Cal Humanities

"The understanding of a culture comes from hearing the language, tasting the food, seeing personal interactions, experiencing the traditions, and so much more in context."

— Elizabeth Laval & Candice Pendergrass, Sikh Youth Public History Project

"The understanding of a culture comes from hearing the language, tasting the food, seeing personal interactions, experiencing the traditions, and so much more when it is in context."

— Elizabeth Laval & Candice Pendergrass, Sikh Youth Public History Project

abstract artistic rendering of music bringing people together

Creating a New American Muslim Tradition: A Celebrative Music Event from the Muslim Musical Mosaic Project

After hosting a series of music-focused “salons” with members of the Muslim American community in Los Angeles in the winter and spring of 2024, Muslims for Progressive Values (MPV) is hosting a free celebratory event of their first phase of work on their Muslim Musical Mosaic Project, set for June 30, 2024, at the Cat’s Crawl Theater in Los Angeles.  

Supported by a fall 2023 Humanities for All Project Grant to MPV, Muslim Musical Mosaic Project aims to explore the role of music in the life of Muslim communities in LA and across the nation, and how Muslim Americans understand and interpret their traditions in the musical work they create, produce, and listen to.  

Woman wearing a black tshirt sits in a chair with laptop in her lap, tv screen (blank) behind hher.
Two people on Zoom on a laptop screen
A man wearing silver headphones sits in a chair holding a large shallow drum instrument close to his face.

Clockwise from top left: Aiman Khan, Tazeen Ayub and Ismaeel (LuFuki), and Alfred Madian.

The project began by convening a group of local scholars, cultural producers, activists, musicians, and nonprofit representatives who would bring various perspectives and insights. According to project director Ani Zonneveld, president of MPV and a musician and producer, “this diverse demographic background and musical experience was paramount to the project,” so that it would “reflect the very diverse demographic makeup representative of American Muslims.” 

The Mosaic Cohort | Featured speakers and performers on June 30:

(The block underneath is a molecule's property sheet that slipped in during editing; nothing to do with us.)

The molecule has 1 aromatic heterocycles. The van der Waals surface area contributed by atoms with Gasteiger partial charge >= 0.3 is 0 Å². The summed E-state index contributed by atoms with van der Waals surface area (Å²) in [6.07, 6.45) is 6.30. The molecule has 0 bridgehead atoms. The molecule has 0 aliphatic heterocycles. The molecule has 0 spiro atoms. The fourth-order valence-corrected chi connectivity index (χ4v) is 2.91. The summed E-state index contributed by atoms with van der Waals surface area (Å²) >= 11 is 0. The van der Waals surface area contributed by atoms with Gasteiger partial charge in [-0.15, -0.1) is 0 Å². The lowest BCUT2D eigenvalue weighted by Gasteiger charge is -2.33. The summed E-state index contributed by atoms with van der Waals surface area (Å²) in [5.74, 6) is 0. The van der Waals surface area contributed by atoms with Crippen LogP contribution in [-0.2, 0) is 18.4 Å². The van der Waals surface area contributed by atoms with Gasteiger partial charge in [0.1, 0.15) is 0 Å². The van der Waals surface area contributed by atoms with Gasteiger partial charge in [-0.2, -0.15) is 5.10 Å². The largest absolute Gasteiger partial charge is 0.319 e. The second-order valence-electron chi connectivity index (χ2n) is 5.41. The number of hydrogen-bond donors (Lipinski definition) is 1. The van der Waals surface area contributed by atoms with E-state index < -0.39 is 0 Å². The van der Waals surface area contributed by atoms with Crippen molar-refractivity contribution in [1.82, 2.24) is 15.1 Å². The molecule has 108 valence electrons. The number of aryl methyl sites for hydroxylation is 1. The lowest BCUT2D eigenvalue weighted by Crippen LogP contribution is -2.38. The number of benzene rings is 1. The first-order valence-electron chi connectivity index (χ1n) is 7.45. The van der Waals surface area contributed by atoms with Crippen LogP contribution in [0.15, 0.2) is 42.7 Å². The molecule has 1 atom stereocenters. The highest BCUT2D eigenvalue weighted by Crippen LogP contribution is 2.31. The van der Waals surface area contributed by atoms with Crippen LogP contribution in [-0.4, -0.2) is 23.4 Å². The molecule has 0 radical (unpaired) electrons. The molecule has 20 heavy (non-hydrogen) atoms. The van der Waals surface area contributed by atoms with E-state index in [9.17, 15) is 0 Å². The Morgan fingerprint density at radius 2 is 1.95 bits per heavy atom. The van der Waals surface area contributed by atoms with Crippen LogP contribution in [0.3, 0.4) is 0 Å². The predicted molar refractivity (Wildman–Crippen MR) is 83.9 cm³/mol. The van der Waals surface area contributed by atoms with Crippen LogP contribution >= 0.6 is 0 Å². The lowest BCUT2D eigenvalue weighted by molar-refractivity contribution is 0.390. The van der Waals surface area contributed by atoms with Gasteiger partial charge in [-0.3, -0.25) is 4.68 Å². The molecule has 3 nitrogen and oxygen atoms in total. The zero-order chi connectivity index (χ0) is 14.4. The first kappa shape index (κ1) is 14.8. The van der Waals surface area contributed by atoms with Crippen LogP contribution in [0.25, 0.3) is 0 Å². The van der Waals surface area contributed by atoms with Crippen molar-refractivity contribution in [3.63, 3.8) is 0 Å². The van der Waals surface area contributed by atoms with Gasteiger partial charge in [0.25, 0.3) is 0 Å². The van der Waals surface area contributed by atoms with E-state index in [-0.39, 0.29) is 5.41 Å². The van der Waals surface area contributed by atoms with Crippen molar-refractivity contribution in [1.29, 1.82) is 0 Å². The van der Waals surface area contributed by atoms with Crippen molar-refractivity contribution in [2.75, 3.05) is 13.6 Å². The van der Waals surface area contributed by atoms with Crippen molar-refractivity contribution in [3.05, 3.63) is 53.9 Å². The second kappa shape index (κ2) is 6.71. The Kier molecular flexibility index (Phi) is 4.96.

Alfred Madain is a musicologist and a multi-instrumentalist specializing in Nubian and Sufi musical traditions.  

Ismaeel (LuFuki’s) is a composer, guitarist, historian, and cultural curator based in Detroit who views music as a spiritual practice that brings about healing and unity and whose artistic practice centers around Black ancestral legacy.  

Farah Mitha is a pop singer, songwriter and producer of South Asian heritage whose productions have earned her a diversity of performing awards. 

Tazeen Ayub is an educator, multi-instrumentalist, vocalist, curator, and community organizer. Using her voice and instrumentation (guitar, Bansuri flute, and swarmandal), she blends afro-indo sounds, while weaving elements from jazz, funk, soul, Sufi chants, and Indian classical music. 

Aiman Khan is an experienced and versatile musician and performer, whose main instrument is the french horn and whose work spans many genres and mediums. 

Ani Zonneveld is a singer/songwriter/producer as well as the founder and president of Muslims for Progressive Values. With more than 20 years in the music business, she is a Grammy certified songwriter and a cultural innovator. 

Dr. Mark Levine is a Professor of Modern Middle Eastern History at the School of Humanities at University of California, Irvine, and serves as the humanities advisor for this project.  

Zonneveld also shared how the Mosaic cohort defined the need for a new musical tradition: 

“As a cohort, there was an agreement that despite the very rich musical history from our respective heritages, what was lacking is “that next thing”, a uniquely American Muslim musical tradition. We also agreed that some of the common denominators of our musical heritage were percussion, the maqam scale (Eastern scale), and a call-answer structure.” 

The public event on June 30 will anchor the rich conversations held by the Mosaic cohort about Muslim American history and anthropology, with live performances as an illustration of that history as well as two new compositions: a blues rendition in Urdu and a modern rendition of the old gnawa music (Moroccan religious songs and rhythms combining ritual poetry with traditional music and dancing). 

Graphic for Cat's Crawl Theater

Performance details: 

Date/Time: 5 to 6:30 pm, June 30, 2024   

Location: The Cat’s Crawl Theater,
660 Heliotrope Drive Los Angeles, CA 90004 



Visit the Mosaic project page here

To learn more about Humanities for All Project Grants (and the program’s updated application process), visit California Humanities’ website


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